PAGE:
For years, Guam’s skies have been nearly empty. The brown tree snake, an invasive reptile that snuck onto the island in the cargo of Navy airplanes shortly after World War II, decimated most bird species decades ago. But last September the sky was not vacant: it was raining mice.
Navy helicopters criss-crossed Guam’s jungle as mice were shot from specially-designed contraptions, all in the latest strategy to beat back the brown tree snake and allow the reintroduction of native bird species. Dead before ejection, the rodents act as tiny Trojan horses tossed into the jungle canopy. Inside their tasty exteriors scientists slip acetaminophen — Tylenol’s active ingredient also poisons these tree snakes. This strategy is the culmination of years of research by the United States Department of Agriculture.
“No one else is doing this,” says William Pitt of the USDA, who headed the research team tasked with devising the technique to scatter poisonous snake bait over Guam’s jungle.
A major goal of Guam’s snake control program is keeping the snakes from hopscotching to other islands and wreaking similar havoc on equally vulnerable ecosystems like Saipan’s or Hawai‘i’s. Currently, trained dogs sniff outgoing cargo to head off any sneaky snakes attempting to catch a free ride on Navy planes leaving Andersen Military Base. When a snake is sighted on neighboring islands, the U.S. Geological Survey’s Brown Tree Snake Rapid Response Team flies in to help local authorities capture it and determine whether there’s a burgeoning snake population.
While the diversity of species on other Pacific islands attests to the success of these measures, they are labor intensive. Most snake control happens at specific locations, like the cargo holds of airplanes or along the fences encircling the military base. This means snakes that remain in the jungle mostly slither free. Scattering mice over the forest would be much easier and quicker than slogging through the forest baiting and checking traps — the snakes would essentially get rid of themselves.
The new method takes advantage of their location and basic biology: acetaminophen is poisonous to the snakes. The mice are stuffed with just 80 milligrams of acetaminophen — equal to a child’s dose of Tylenol — then glued to cardboard strips. Paper streamers tangle in the small branches after the mouse bundles are catapulted from helicopters. “The whole idea is that they get caught in the canopy,” where only the snakes go, says Pitt.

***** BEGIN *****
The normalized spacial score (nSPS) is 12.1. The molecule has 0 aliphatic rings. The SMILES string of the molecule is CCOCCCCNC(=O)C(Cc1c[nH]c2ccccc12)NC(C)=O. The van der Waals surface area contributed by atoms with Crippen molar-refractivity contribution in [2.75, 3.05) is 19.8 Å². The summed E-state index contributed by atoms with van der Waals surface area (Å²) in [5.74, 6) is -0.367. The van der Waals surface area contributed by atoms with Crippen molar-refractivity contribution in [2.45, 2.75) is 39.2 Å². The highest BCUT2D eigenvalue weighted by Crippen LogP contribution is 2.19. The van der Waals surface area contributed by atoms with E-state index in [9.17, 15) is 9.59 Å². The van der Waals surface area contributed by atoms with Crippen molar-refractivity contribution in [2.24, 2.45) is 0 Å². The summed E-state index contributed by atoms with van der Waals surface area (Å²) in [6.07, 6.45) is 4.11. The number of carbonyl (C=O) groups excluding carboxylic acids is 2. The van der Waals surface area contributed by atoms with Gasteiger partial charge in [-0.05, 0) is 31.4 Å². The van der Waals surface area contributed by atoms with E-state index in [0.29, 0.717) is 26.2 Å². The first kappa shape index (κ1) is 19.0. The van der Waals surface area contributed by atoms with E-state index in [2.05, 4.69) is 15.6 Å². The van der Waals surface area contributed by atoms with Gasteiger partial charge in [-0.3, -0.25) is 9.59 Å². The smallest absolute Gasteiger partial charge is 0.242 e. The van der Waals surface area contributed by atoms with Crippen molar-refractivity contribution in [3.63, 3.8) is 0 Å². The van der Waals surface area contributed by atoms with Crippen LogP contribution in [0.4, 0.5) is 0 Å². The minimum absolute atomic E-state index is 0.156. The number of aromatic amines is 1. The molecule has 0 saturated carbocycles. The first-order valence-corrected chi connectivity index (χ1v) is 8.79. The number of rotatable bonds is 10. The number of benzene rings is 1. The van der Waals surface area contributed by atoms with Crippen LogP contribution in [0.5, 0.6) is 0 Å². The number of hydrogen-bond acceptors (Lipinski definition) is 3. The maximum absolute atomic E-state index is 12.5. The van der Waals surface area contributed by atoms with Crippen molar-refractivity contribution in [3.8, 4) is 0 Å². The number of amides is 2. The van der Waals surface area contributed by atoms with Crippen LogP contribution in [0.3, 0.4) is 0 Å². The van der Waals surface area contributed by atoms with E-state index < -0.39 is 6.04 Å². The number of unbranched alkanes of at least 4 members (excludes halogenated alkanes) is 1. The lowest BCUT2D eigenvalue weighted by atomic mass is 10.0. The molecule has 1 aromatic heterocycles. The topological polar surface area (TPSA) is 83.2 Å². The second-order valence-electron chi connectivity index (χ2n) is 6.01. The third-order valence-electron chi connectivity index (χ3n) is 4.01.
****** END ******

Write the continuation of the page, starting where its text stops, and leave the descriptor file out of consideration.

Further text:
Brown trees snakes have dominated Guam’s treetops since shortly after their arrival in the 1940s, fundamentally altering the forests. “It’s eerie. It’s very, very quiet,” says Robert Reed, a wildlife biologist with the geological survey, who works to combat brown tree snakes but was not involved with the latest aerial drop. Only a few birds remain near Anderson Air Force base, where stringent controls keep snake numbers down.
After laying waste to the birds, the snakes went after the rodents. Reed estimates that the rodent population on Guam is ten times lower than on nearby islands where the snake has not spread. The brown tree snake’s ability to persist after overwhelming its prey populations is one key to its insidious success. Rodents are rare and the birds are gone, but the snakes slither on. As Reed explains, “The snakes are just marvelously good at taking a small amount of resources in the form of prey and turning it into more snakes.”
But lobbing tasty toxic treats at the snakes will not eradicate them, Pitt says—there are far too many to poison them all. He explains that the goal is to create snake-free areas where bird species can be reintroduced. One possible bird is the Guam rail, a small flightless bird (not unlike a kiwi in looks) that is being successfully bred in zoos worldwide. Reed is optimistic. “It’s a promising technique,” he says. “Maybe we’ll be able to restore some native species on Guam some time in the near future.”
Data is already being gleaned from the aerial mouse drop. It is imperative, Pitt explains, that the poisonous mice only target brown tree snakes because the snakes are not the only scavengers on Guam. To make sure the mice aren’t going to waste, researchers glued radio transmitters to the bellies of some mice, so they can follow the signals to see whether the bait ends up in the bellies of snakes, or innocuous species like coconut crabs.
Another advantage of the aerial baiting technique is its potential for targeting large numbers of snakes at minimal cost. “People think of the helicopters as being really expensive,” says Reed, “But the alternative is to have human employees walking around and checking traps or checking bait stations all over the island” — a more costly alternative.
Haldre Rogers, a botanist at the University of Washington in Seattle, is studying the indirect effects of brown tree snakes on forest diversity. Many tree species need birds to disperse seeds to new areas and help speed their germination. In neighboring islands like Saipan, seeds travel far from their parent trees. In Guam, she says, seeds fall straight to the ground. Rogers predicts that Guam’s current forest of intermingling species will decline, as these seeds grow into clumps of the same species of tree.
Next up for the new technique: automation. Putting together the mouse baits is currently a time-consuming process, requiring human volunteers wielding hot glue guns, says Pitt. Wide-scale drops won’t become feasible until the entire process, from bait assembly to expulsion from helicopters, is mechanized.
Meanwhile, Rogers says, the aerial drop is “a good tool to have in the arsenal.” Occasionally, she encounters a rare starling near one of the military bases, when it breaks into song.
In the hushed forest, the sound, she says, is “shocking.”